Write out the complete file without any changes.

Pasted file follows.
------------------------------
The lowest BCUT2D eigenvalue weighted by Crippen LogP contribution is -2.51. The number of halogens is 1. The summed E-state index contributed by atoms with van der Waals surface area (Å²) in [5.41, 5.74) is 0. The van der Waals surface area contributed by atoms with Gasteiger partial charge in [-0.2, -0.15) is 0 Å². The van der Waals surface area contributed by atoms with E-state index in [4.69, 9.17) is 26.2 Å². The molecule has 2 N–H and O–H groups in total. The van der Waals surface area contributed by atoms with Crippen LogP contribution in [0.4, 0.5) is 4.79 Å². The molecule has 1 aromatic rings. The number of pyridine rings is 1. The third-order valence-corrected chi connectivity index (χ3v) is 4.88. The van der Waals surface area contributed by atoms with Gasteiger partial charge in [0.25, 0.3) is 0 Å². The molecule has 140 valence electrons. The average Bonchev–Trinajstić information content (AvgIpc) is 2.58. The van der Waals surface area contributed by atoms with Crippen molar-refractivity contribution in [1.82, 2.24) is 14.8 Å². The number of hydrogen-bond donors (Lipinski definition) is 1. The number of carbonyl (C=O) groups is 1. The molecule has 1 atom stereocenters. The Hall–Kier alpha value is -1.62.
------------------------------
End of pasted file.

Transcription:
The lowest BCUT2D eigenvalue weighted by Crippen LogP contribution is -2.51. The number of halogens is 1. The summed E-state index contributed by atoms with van der Waals surface area (Å²) in [5.41, 5.74) is 0. The van der Waals surface area contributed by atoms with Gasteiger partial charge in [-0.2, -0.15) is 0 Å². The van der Waals surface area contributed by atoms with E-state index in [4.69, 9.17) is 26.2 Å². The molecule has 2 N–H and O–H groups in total. The van der Waals surface area contributed by atoms with Crippen LogP contribution in [0.4, 0.5) is 4.79 Å². The molecule has 1 aromatic rings. The number of pyridine rings is 1. The third-order valence-corrected chi connectivity index (χ3v) is 4.88. The van der Waals surface area contributed by atoms with Gasteiger partial charge in [0.25, 0.3) is 0 Å². The molecule has 140 valence electrons. The average Bonchev–Trinajstić information content (AvgIpc) is 2.58. The van der Waals surface area contributed by atoms with Crippen molar-refractivity contribution in [1.82, 2.24) is 14.8 Å². The number of hydrogen-bond donors (Lipinski definition) is 1. The number of carbonyl (C=O) groups is 1. The molecule has 1 atom stereocenters. The Hall–Kier alpha value is -1.62.